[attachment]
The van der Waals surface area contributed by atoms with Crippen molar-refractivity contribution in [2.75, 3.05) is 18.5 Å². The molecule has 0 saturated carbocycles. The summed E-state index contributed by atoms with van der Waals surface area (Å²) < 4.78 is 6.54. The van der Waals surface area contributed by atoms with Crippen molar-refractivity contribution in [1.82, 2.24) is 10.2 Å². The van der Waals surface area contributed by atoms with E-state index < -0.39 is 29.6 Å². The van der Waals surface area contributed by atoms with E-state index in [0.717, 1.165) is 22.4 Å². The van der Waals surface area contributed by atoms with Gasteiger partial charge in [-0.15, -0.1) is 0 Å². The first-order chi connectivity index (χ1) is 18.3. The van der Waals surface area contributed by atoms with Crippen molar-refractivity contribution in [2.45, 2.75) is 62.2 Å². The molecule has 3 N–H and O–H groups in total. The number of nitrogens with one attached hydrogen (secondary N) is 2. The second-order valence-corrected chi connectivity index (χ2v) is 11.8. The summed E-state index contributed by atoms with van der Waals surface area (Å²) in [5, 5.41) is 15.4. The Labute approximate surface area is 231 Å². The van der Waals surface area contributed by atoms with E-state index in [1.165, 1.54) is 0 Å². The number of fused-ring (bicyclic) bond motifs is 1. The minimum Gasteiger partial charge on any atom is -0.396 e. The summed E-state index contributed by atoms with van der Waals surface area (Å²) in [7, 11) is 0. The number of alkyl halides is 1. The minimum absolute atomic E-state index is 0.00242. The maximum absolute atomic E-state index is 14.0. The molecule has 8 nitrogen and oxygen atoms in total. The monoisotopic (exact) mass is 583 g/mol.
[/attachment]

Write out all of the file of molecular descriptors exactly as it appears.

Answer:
The van der Waals surface area contributed by atoms with Crippen molar-refractivity contribution in [2.75, 3.05) is 18.5 Å². The molecule has 0 saturated carbocycles. The summed E-state index contributed by atoms with van der Waals surface area (Å²) < 4.78 is 6.54. The van der Waals surface area contributed by atoms with Crippen molar-refractivity contribution in [1.82, 2.24) is 10.2 Å². The van der Waals surface area contributed by atoms with E-state index < -0.39 is 29.6 Å². The van der Waals surface area contributed by atoms with E-state index in [0.717, 1.165) is 22.4 Å². The van der Waals surface area contributed by atoms with Gasteiger partial charge in [-0.15, -0.1) is 0 Å². The first-order chi connectivity index (χ1) is 18.3. The van der Waals surface area contributed by atoms with Crippen molar-refractivity contribution in [2.45, 2.75) is 62.2 Å². The molecule has 3 N–H and O–H groups in total. The number of nitrogens with one attached hydrogen (secondary N) is 2. The second-order valence-corrected chi connectivity index (χ2v) is 11.8. The summed E-state index contributed by atoms with van der Waals surface area (Å²) in [5, 5.41) is 15.4. The Labute approximate surface area is 231 Å². The van der Waals surface area contributed by atoms with E-state index in [1.165, 1.54) is 0 Å². The number of fused-ring (bicyclic) bond motifs is 1. The minimum Gasteiger partial charge on any atom is -0.396 e. The summed E-state index contributed by atoms with van der Waals surface area (Å²) in [7, 11) is 0. The number of alkyl halides is 1. The minimum absolute atomic E-state index is 0.00242. The maximum absolute atomic E-state index is 14.0. The molecule has 8 nitrogen and oxygen atoms in total. The monoisotopic (exact) mass is 583 g/mol.